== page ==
Add a Serial port to the ARM9 Linkstation

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Revision as of 16:35, 18 August 2007 by Ramuk (Talk | contribs)

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Contents

Introduction

Note
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The same instructions will work for a KuroBoxPro


What you can do with serial access on a LS Pro

At first: check serial access In fact you can control the UBoot Bootloader.

  • You can change to EM Mode at will without any dirty tricks.
  • You can look at the linux system of your LS pro without having to flash any custom firmware
  • You can load a kernel + ramdisk via tftp
  • Hey! We connect it because we can!

Serial access isn`t that important for users, but it is very important for developers because they
exactly see what is happening while the LS Pro boots.
The kernel log tells us a little more about the hardware and it allows us to debug a newer kernel.
Without serial that is not possible.

Why it is easy to gain serial access on the LS Pro

LS Pro Mainboard Backside serial.JPG
Pinout - Ground is on the Right side

Pin  Signal
1 Transmit (TX)
2 Receive (RX)
3 Power (3.3V)*
4 Ground (GND)

Serial LS Pro prepared box for serial.JPG


The Serial Converter

The serial port signals from the processor are only 3.3V. For proper RS-232 12V signaling, an RS-232 level shifter needs to be added. These are very common in PDA serial cables also, but can be purchased

Models other than KuroPro
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If you are attaching a serial header pin onto the main board, you may want to consider:

  • Using the header pin unit with a 90 degree bend, or you might not be able to close the case
  • Soldering it with the pins toward the interior, rather than toward the case. This allows easier access, since if the pins face the case side they would be very close to the metal side. This would make access is so tight that one might end up taking the board out to get plug fitted on the pins.


Build your own LVTTL/RS232 or LVTTL/USB interface

Buy your own TTL Level Shifter

Usage considerations for the TTL-232R-3V3

TTL-232R-3V3 USB to TTL Serial Converter Cable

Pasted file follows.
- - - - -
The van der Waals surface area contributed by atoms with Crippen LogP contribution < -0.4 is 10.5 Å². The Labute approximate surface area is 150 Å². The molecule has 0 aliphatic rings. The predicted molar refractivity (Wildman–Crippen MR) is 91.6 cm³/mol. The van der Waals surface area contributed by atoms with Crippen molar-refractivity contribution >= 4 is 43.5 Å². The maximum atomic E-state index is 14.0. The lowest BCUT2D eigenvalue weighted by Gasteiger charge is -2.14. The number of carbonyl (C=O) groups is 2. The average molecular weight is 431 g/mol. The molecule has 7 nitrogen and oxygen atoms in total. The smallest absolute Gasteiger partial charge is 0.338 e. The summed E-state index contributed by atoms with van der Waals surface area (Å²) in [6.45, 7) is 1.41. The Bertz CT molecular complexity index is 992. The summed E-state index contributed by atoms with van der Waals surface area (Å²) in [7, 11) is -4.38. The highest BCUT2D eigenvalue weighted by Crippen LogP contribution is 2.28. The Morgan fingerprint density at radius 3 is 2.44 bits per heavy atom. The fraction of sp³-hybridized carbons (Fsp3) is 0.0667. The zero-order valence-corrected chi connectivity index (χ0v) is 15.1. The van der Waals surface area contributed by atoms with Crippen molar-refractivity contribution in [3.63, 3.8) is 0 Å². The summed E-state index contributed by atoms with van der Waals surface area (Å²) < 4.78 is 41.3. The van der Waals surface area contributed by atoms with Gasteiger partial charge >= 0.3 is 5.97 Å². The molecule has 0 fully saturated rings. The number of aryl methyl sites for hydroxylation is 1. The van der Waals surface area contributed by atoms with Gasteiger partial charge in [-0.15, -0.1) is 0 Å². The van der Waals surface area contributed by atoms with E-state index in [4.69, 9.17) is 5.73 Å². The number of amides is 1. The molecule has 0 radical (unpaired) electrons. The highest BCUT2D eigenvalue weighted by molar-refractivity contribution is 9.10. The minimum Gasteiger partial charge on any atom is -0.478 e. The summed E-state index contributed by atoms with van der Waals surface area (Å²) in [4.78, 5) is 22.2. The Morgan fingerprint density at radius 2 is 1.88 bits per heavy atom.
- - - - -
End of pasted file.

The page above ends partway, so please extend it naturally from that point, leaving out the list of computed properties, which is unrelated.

A very similar TTL/USB converter cable that uses a chip by FTDI (the same chip is used in the SCON-KIT ) can be obtained, but the pinout at the connector end would need to be reassigned: Spec Sheet w/ pinout, wire colors & other info
MM232R.jpg Mouser Part # 895-TTL-232R-3V3 $20.00
4pinheader.gif Mouser Part # 517-929400-01-04 $0.32

A working/tested pinout/wire-color scheme is:

Color Pin Number Signal
yellow 1 TXD
orange 2 RXD
unused 3 VCC
black 4 GND
  • Solder the 4-pin header to the board. Make sure you don't have shorts.
  • You will need to switch wires on the TTL-232R-3V3 cable. Use a sharp object to lift the plastic tabs and carefully pull the wires out. Rearrange them according to the table above (black, empty, orange, yellow, empty, empty) and slide those wires back in. Tape the other wires to make sure they don't short anything.
  • When plugging in the cable, make sure black aligns with GND, yellow with TXD, and orange with RXD.
  • Connect the USB cable to your computer, start a terminal program with the right settings.
  • Turn on the device, you should see output from the bootloader in couple seconds.

Using a USB Plug to form a friction-fit connector

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WARNING!

I blew out a fuse on my KuroBoxPro by using this method, consider soldering in a serial port header instead Ramuk 18:13, 18 August 2007 (CEST)


1) You will also need an old USB-plug (Female, Type A). I used two from USB-extender-cables and the rest from female-USB-connectors that i directly ordered in a shop.
2) you will also need something as thick as 1 mm. This can be wood, plastic or the latest flyers you collected by going out at the weekend. We used a Eurocard which we broke in Pieces (4 rows * 9 holes)

Prepare the USB-Plug

Indifferent which way you use, you will have to make the usb-plastik part a little smaller....you also will have to get rid of all parts so that it looks like the next picture. Usb connector parts.JPG

If you are using one from an extender cable

Best would be to use a grinder. Do not hesitate to destroy the cables. It is recommended to remove everything so that you can solder the cables from the phonesync-cable directly to the pins.

If you have bought the part directly

Just open the metal-case and use a grinder to make it look like the picture above. You won`t have to remove any glue or cables.

Checking the cable/plug

Best with a Voltmeter. To go completely safe test from the pins for the yellow + orange wires. The green one + shield can be tested from the pin on the other side.

Solder the phone sync cable to the USB-plug

You will have both read and write access if you solder it that way.

In this picture: Green is GND, Yellow is RX (as in "data entering the LSPro") and Orange is TX (as in "data coming from the LSPro"). The not connected terminal is VCC.

Pin  Signal
orange Transmit (TX)
yellow Receive (RX)
Power (3.3V)* (VCC)
Green + shield Ground (GND)
Phone sync cables soldered to the connector.JPG

(in this case from on top of the profilic chip).

Using superglue

Serial cable LS Pro gluing eurocard 2 connector.JPG Serial cable LS Pro glueing the eurocard piece.JPG

Have fun!

Cable is confirmed to work...here, hyperterminal is used in WinXp